One-hour trip highlights options for better bus services
(L to R): Cr Richard Stockman, Orianna from Nillumbik’s Youth Council, Ann from Council’s Positive Ageing Advisory Committee, Member of the Legislative Council (North Eastern Metropolitan Region) Aiv Puglielli, Mayor Ben Ramcharan and Meg Exell, Team Leader Youth Development.
A simple bus ride between Diamond Creek and Mernda has highlighted opportunities to improve local bus services and make a difference to the lives of thousands of residents in Nillumbik and surrounding areas.
Nillumbik’s Blue Lake Ward councillor and member of the Metropolitan Transport Forum, Richard Stockman led a ‘One Bus – One Hour’ trip today on the 381 bus from Diamond Creek Station.
He was joined by Mayor Ben Ramcharan, North-Eastern Metropolitan Member of the Legislative Council Aiv Puglielli, Orianna from Nillumbik’s Youth Council and Ann, a member of Council’s Positive Ageing Advisory Committee, to board the 381 bus and discuss some of the challenges and opportunities around the service.
Cr Stockman said the ‘One Bus – One Hour’ event highlighted the importance of a review of local bus services to ensure they were meeting the needs of communities in the northern region.
“There are a number of opportunities to improve local bus services and help encourage a greater uptake of public transport use in Nillumbik and surrounding areas,” Cr Stockman said.
Mayor Ben Ramcharan said the bus trip was an opportunity to show how a good bus service could be turned into a great bus service.
“Some simple changes, including making bus routes more efficient, and more effective coordination of bus and train timetables could help ensure the diverse transport needs of our community are better supported,” he said.
“Having Orianna and Ann on board with us to share their stories about using public transport provided important insight into some of the opportunities to improve current bus services.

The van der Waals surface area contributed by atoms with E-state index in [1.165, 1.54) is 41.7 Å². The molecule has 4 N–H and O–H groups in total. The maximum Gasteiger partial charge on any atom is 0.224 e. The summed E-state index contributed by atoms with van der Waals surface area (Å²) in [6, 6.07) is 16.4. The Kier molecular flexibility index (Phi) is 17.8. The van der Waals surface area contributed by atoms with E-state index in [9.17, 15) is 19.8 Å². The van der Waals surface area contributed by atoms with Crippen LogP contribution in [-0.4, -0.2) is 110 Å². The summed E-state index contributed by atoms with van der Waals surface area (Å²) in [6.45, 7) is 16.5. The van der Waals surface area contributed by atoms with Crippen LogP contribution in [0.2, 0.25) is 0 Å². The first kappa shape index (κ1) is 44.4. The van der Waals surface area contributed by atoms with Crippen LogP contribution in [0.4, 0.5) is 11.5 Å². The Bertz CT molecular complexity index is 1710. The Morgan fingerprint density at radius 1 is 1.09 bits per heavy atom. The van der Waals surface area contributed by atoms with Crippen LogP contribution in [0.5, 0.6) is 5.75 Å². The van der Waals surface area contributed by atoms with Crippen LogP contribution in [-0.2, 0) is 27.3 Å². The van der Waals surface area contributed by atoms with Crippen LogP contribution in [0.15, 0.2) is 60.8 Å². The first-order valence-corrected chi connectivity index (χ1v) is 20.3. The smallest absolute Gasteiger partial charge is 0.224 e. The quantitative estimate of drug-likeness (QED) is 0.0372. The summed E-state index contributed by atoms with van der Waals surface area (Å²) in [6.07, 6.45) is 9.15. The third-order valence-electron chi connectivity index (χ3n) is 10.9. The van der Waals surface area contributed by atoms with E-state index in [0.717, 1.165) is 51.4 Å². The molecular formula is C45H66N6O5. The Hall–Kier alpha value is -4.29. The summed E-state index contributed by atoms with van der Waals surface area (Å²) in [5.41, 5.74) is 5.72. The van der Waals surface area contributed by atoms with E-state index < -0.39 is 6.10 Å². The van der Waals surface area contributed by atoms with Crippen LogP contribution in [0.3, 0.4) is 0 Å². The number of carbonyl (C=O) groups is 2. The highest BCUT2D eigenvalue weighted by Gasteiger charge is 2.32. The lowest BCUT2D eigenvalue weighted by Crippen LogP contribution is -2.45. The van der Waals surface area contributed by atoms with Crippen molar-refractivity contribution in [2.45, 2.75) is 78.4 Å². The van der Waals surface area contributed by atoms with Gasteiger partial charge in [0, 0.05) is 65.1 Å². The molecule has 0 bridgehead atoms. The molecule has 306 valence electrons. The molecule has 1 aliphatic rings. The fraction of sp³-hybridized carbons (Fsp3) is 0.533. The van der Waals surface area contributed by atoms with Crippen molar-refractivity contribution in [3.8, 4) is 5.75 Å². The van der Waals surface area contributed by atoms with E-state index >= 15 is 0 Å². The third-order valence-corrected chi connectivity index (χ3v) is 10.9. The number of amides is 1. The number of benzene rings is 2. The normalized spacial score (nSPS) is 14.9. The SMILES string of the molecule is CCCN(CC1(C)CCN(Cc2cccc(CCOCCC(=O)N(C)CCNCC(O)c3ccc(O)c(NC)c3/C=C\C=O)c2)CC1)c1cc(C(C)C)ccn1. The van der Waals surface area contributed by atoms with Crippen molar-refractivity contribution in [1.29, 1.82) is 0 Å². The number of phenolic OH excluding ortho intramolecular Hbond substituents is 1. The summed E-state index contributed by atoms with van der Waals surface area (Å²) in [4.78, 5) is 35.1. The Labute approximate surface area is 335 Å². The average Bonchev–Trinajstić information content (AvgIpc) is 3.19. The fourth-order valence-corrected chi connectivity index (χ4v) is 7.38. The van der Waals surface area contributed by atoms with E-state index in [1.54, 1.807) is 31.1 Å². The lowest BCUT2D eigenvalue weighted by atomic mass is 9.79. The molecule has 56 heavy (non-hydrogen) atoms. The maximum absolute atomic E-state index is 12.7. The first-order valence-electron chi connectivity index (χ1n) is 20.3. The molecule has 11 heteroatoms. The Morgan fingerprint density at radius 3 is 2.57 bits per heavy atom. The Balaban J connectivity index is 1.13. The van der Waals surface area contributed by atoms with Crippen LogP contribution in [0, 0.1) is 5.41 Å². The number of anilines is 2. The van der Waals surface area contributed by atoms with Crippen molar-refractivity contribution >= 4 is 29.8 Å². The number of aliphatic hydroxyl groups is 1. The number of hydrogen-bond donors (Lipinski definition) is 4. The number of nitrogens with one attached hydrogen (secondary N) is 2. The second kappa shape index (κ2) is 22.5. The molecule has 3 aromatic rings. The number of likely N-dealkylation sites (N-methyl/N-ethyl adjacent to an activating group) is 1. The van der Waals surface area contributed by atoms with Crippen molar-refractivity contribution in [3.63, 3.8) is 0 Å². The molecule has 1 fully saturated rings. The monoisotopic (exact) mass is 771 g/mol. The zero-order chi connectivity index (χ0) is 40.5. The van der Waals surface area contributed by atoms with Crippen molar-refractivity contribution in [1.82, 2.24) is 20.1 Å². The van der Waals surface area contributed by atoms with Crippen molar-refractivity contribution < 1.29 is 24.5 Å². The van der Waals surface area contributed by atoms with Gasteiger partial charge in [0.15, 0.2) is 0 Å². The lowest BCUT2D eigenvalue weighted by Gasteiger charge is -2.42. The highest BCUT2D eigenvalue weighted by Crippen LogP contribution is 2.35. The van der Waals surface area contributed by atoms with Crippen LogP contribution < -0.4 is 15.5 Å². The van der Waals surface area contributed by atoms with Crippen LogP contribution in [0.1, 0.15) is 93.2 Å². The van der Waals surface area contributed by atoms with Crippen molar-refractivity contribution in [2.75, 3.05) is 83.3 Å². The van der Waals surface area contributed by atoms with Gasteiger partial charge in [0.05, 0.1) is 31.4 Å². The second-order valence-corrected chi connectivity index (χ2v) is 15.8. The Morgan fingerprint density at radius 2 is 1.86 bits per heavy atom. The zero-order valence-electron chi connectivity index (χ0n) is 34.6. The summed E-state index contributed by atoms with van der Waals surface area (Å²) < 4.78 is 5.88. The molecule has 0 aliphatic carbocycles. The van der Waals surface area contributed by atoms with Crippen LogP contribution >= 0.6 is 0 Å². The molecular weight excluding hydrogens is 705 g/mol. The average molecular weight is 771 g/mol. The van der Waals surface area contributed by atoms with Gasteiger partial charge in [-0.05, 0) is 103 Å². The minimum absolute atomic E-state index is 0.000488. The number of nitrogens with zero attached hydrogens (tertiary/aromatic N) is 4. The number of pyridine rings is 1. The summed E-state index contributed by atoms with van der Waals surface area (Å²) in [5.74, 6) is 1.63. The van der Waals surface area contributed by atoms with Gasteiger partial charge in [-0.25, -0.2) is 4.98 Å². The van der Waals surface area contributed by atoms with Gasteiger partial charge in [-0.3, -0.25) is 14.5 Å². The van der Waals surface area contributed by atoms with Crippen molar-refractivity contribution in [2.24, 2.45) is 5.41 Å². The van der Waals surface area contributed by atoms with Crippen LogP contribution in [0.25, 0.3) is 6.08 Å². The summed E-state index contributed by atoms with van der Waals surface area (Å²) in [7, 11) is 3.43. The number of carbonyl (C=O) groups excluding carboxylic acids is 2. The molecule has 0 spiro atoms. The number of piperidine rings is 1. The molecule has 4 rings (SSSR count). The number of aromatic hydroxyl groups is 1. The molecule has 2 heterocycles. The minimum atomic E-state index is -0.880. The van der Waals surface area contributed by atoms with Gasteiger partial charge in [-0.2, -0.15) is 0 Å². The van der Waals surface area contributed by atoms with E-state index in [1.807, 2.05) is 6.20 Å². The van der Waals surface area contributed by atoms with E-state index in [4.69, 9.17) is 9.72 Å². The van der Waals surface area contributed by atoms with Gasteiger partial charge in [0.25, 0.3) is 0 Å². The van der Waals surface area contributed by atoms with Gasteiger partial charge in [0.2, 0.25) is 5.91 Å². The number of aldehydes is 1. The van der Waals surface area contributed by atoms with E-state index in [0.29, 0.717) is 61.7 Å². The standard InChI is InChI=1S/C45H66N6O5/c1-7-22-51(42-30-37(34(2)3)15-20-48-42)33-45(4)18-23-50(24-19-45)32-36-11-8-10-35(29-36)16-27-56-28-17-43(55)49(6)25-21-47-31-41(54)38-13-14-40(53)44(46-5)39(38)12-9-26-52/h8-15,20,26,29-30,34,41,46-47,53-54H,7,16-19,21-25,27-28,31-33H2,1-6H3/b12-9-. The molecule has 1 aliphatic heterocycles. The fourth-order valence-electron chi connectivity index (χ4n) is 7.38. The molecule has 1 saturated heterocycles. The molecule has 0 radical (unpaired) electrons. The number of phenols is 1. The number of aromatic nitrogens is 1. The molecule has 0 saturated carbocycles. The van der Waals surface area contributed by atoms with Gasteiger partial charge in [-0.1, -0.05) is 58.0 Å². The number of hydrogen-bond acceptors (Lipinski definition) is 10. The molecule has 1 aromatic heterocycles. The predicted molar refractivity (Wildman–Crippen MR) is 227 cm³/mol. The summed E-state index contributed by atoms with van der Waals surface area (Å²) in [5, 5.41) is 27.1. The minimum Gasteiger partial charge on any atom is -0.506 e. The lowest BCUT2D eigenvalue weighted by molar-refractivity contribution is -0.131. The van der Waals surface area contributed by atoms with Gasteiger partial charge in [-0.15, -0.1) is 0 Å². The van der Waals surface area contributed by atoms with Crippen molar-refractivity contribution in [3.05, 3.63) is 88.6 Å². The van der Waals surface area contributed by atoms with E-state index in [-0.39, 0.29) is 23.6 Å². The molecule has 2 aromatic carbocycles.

“A Local Area Bus Review across the Northern Metropolitan Partnership Region is one of Nillumbik Shire Council’s key advocacy priorities, and something we believe would be a small investment to achieve significant outcomes for our community.”
Nillumbik Youth Council member Orianna said buses were an essential service for young people who relied on public transport to travel to and from education, employment and health services.
“We have many young people in our community who don’t drive,” Orianna said. “Many of them do not live close to a train station, and so rely on buses to get around.
“Improvements to our bus services would go a long way in better supporting young people to travel to important appointments including mental health services, and with a Youth Hub planned for construction in Diamond Creek, there’s no better time than now to explore this.
“Of course the same applies to the many older people in our community who also rely on buses to get around.”
Cr Stockman said buses were often underestimated as an important mode of transport for the future.
“As more buses become electrified, and dedicated bus lanes create priority carriageways for these vehicles to move passengers freely, buses could very well be trams of the future – just without the rails,” he said.
“Some simple, common sense changes to bus services would make a world of difference for our community, and we urge the State Government to undertake a review of bus services in our local region so we can make buses better.”
The Nillumbik community is invited to share their ideas to make buses better by completing the Metropolitan Transport Forum’s Better Buses Community Survey, which is open until 12 November.